More states are extending their statutes of limitations for sex crimes

Many states are increasing their statute of limitations in light of recent sex abuse scandals.

Being the victim of sexual abuse or harassment is a traumatic experience, regardless of whether it occurs as a child or an adult. That trauma can take decades to recover from - if, indeed, the victims of such crimes eventually recover from it at all - and many victims don't talk about their experiences for a very long time, either out of fear or a desire to 'move on'. When those people are finally ready to speak out about their ordeal, however, they often find that the law, through statutes of limitations, has placed an expiration date on when they can bring allegations forward. Thankfully, as Reuters reports, growing awareness of how dramatic sex crimes can be for victims has caused many states to either extend or drop their statute of limitations for sex crime cases.

Why there are statutes of limitations

A statute of limitation essentially says that charges for a crime must be brought forward within a certain time period after the alleged crime took place. Statutes of limitations vary by state and by offense. Their purpose is to ensure that defendants get a fair trial since the longer a case takes to be prosecuted, the more likely it will be for evidence to have deteriorated or for witnesses to have either passed on or have trouble recalling past events.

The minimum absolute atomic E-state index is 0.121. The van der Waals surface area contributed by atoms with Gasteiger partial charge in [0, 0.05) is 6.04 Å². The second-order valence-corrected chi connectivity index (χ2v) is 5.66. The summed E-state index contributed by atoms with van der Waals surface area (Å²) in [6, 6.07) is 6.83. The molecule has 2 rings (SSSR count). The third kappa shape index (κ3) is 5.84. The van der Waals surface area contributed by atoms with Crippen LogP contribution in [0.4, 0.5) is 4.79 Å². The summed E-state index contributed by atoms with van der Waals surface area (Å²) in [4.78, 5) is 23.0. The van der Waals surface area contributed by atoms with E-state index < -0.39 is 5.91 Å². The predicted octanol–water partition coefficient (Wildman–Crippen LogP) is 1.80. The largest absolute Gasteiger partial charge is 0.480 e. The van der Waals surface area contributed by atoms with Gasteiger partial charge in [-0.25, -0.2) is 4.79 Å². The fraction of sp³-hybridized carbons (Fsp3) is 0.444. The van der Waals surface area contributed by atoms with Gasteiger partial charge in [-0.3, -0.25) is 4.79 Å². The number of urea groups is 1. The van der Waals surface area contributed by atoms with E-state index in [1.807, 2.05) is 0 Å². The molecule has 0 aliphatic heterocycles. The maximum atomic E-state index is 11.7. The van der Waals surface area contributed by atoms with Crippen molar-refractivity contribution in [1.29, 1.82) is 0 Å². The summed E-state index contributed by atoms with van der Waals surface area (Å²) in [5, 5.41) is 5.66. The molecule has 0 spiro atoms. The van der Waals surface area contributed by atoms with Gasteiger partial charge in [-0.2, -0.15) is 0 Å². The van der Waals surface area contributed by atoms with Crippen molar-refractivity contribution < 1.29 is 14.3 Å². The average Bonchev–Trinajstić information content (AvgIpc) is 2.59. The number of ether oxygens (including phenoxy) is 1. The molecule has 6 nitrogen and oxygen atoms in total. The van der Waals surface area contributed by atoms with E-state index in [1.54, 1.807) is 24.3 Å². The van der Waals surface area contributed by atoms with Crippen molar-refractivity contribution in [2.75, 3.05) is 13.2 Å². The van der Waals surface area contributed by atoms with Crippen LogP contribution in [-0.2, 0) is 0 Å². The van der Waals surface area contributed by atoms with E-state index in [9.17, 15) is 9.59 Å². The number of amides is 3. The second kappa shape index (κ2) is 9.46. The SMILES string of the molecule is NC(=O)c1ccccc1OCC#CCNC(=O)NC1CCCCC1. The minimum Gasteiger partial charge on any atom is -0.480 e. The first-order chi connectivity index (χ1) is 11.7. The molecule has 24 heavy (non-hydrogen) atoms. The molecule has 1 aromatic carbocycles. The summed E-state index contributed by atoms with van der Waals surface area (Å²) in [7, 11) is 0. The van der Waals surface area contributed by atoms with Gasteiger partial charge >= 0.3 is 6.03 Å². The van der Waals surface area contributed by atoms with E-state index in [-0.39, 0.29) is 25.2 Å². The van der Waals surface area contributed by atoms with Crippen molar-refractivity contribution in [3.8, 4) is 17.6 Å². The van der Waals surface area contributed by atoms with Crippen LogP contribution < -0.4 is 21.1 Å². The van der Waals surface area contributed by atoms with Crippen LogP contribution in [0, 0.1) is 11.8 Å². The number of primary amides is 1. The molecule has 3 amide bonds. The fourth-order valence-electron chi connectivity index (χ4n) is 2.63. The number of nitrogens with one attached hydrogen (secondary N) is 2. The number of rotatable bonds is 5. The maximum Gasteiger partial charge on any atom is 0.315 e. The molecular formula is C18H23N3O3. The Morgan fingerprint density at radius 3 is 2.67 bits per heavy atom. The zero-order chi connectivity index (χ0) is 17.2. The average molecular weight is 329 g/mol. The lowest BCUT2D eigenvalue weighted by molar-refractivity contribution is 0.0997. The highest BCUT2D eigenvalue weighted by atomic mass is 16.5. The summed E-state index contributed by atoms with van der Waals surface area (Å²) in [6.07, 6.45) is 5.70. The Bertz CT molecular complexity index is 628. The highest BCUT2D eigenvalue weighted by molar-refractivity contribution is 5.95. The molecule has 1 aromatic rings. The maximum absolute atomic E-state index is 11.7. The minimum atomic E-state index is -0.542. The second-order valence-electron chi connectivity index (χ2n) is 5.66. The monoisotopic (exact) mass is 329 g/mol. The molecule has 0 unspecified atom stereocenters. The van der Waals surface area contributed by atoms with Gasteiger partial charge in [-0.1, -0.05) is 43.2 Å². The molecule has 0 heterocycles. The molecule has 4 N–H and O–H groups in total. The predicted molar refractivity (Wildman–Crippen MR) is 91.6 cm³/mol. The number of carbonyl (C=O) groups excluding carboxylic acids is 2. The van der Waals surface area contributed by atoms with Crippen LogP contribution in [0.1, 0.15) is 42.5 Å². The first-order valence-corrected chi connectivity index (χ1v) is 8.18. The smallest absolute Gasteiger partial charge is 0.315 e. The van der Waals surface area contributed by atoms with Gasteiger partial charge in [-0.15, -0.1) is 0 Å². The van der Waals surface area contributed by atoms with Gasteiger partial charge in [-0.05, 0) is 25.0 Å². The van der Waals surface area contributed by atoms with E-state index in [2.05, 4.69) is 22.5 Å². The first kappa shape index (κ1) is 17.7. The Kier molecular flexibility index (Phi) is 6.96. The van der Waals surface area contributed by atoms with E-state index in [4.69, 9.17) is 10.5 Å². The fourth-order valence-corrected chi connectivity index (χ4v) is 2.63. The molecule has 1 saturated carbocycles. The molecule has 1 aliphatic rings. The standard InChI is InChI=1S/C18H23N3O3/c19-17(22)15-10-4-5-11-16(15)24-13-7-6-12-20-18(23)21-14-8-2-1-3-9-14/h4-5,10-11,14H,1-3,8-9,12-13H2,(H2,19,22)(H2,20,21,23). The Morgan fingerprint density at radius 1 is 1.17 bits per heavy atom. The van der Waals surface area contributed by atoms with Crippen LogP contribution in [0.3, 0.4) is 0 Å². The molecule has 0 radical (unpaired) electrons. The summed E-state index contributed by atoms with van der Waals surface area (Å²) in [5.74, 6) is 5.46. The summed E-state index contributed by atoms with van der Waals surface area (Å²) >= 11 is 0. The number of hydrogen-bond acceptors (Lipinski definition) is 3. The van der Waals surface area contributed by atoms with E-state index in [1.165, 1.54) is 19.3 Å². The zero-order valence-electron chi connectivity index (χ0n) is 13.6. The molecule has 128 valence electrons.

However, statutes of limitations were largely established before there was widespread understanding of how trauma works. Victims of sexual abuse may take decades to discuss their ordeal even with close friends and loved ones, let alone be willing to go public with their accusations through the civil or criminal courts. That has meant that when many such victims are finally willing to come forward with their stories, they find a justice system that tells them it is too late to hold their abusers accountable.

Removing expiration dates

In light of recent sex abuse scandals, such as those involving the Catholic Church, Harvey Weinstein, and numerous high-profile figures, public awareness of the effect sexual abuse has on victims is increasing. That has led many states to change their statutes of limitations for sex crimes. In fact, as Reuters reports, in 2017 eight states passed laws that extend the statute of limitations for victims of child sex abuse to bring their stories forward and hold their abusers accountable. Furthermore, as PBS Newshour reports, seven states - Kentucky, Maryland, North Carolina, South Carolina, Virginia, West Virginia, and Wyoming - have no statute of limitations for felony sex crimes.

However, more work needs to be done. While the statute of limitations is being extended in many states, progress is stalling elsewhere. In four states this year - New York, Pennsylvania, North Carolina, and Washington - bills were introduced to extend the statute of limitations for child sex abuse, but they failed to pass.

Pursuing civil cases

It is also important to point out that the statute of limitations tends to be longer for civil cases than criminal ones. While many abuse victims find it difficult to successfully bring criminal charges against their abusers forward, they often have more luck holding their abusers accountable in civil court. Those who have suffered at the hands of abusers should talk to a sex abuse attorney today to learn what options for pursuing justice and holding such abusers accountable they have .